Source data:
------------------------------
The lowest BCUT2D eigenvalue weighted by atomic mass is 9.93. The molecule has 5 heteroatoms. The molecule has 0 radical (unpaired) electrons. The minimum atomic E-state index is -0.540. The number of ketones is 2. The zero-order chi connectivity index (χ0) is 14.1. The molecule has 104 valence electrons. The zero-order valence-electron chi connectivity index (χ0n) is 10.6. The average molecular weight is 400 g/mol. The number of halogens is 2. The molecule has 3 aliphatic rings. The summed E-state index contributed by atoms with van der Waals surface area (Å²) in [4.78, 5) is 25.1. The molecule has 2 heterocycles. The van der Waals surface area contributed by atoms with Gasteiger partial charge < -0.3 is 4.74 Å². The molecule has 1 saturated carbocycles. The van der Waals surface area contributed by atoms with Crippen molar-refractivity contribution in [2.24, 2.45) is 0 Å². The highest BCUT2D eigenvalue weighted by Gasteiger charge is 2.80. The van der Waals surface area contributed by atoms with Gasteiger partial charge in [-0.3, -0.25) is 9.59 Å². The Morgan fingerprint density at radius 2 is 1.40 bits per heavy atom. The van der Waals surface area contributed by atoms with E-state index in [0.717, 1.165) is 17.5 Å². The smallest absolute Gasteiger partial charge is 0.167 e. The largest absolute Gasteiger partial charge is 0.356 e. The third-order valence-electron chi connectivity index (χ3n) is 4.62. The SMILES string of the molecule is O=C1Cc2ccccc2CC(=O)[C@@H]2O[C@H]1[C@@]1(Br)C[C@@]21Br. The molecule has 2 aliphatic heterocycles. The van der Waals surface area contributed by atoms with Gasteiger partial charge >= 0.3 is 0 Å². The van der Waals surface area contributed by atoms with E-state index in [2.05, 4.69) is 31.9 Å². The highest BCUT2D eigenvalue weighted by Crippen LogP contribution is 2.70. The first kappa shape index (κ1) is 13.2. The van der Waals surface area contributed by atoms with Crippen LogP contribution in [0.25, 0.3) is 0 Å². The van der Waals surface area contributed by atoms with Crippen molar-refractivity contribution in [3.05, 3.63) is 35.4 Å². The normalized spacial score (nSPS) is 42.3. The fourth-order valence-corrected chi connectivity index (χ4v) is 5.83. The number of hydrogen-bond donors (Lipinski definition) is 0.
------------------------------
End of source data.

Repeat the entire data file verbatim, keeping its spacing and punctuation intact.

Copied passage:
The lowest BCUT2D eigenvalue weighted by atomic mass is 9.93. The molecule has 5 heteroatoms. The molecule has 0 radical (unpaired) electrons. The minimum atomic E-state index is -0.540. The number of ketones is 2. The zero-order chi connectivity index (χ0) is 14.1. The molecule has 104 valence electrons. The zero-order valence-electron chi connectivity index (χ0n) is 10.6. The average molecular weight is 400 g/mol. The number of halogens is 2. The molecule has 3 aliphatic rings. The summed E-state index contributed by atoms with van der Waals surface area (Å²) in [4.78, 5) is 25.1. The molecule has 2 heterocycles. The van der Waals surface area contributed by atoms with Gasteiger partial charge < -0.3 is 4.74 Å². The molecule has 1 saturated carbocycles. The van der Waals surface area contributed by atoms with Crippen molar-refractivity contribution in [2.24, 2.45) is 0 Å². The highest BCUT2D eigenvalue weighted by Gasteiger charge is 2.80. The van der Waals surface area contributed by atoms with Gasteiger partial charge in [-0.3, -0.25) is 9.59 Å². The Morgan fingerprint density at radius 2 is 1.40 bits per heavy atom. The van der Waals surface area contributed by atoms with E-state index in [0.717, 1.165) is 17.5 Å². The smallest absolute Gasteiger partial charge is 0.167 e. The largest absolute Gasteiger partial charge is 0.356 e. The third-order valence-electron chi connectivity index (χ3n) is 4.62. The SMILES string of the molecule is O=C1Cc2ccccc2CC(=O)[C@@H]2O[C@H]1[C@@]1(Br)C[C@@]21Br. The molecule has 2 aliphatic heterocycles. The van der Waals surface area contributed by atoms with Gasteiger partial charge >= 0.3 is 0 Å². The van der Waals surface area contributed by atoms with E-state index in [2.05, 4.69) is 31.9 Å². The highest BCUT2D eigenvalue weighted by Crippen LogP contribution is 2.70. The first kappa shape index (κ1) is 13.2. The van der Waals surface area contributed by atoms with Crippen LogP contribution in [0.25, 0.3) is 0 Å². The van der Waals surface area contributed by atoms with Crippen molar-refractivity contribution in [3.05, 3.63) is 35.4 Å². The normalized spacial score (nSPS) is 42.3. The fourth-order valence-corrected chi connectivity index (χ4v) is 5.83. The number of hydrogen-bond donors (Lipinski definition) is 0.